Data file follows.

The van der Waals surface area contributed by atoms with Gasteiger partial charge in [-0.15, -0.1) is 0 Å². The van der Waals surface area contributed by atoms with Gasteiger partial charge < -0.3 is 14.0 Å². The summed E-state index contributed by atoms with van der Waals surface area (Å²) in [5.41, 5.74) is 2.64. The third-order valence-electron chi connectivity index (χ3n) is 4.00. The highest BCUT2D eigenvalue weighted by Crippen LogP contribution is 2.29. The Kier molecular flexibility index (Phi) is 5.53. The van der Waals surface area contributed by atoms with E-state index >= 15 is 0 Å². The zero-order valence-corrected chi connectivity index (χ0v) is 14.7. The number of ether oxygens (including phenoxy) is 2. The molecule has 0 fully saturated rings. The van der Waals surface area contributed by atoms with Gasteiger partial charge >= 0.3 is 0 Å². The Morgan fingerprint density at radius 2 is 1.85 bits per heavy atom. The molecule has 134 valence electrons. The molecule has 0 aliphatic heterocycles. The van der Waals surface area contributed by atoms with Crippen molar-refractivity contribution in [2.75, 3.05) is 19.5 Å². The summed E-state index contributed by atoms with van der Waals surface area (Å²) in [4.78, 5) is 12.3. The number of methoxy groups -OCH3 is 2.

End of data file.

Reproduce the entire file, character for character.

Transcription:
The van der Waals surface area contributed by atoms with Gasteiger partial charge in [-0.15, -0.1) is 0 Å². The van der Waals surface area contributed by atoms with Gasteiger partial charge < -0.3 is 14.0 Å². The summed E-state index contributed by atoms with van der Waals surface area (Å²) in [5.41, 5.74) is 2.64. The third-order valence-electron chi connectivity index (χ3n) is 4.00. The highest BCUT2D eigenvalue weighted by Crippen LogP contribution is 2.29. The Kier molecular flexibility index (Phi) is 5.53. The van der Waals surface area contributed by atoms with E-state index >= 15 is 0 Å². The zero-order valence-corrected chi connectivity index (χ0v) is 14.7. The number of ether oxygens (including phenoxy) is 2. The molecule has 0 fully saturated rings. The van der Waals surface area contributed by atoms with Gasteiger partial charge >= 0.3 is 0 Å². The Morgan fingerprint density at radius 2 is 1.85 bits per heavy atom. The molecule has 134 valence electrons. The molecule has 0 aliphatic heterocycles. The van der Waals surface area contributed by atoms with Crippen molar-refractivity contribution in [2.75, 3.05) is 19.5 Å². The summed E-state index contributed by atoms with van der Waals surface area (Å²) in [4.78, 5) is 12.3. The number of methoxy groups -OCH3 is 2.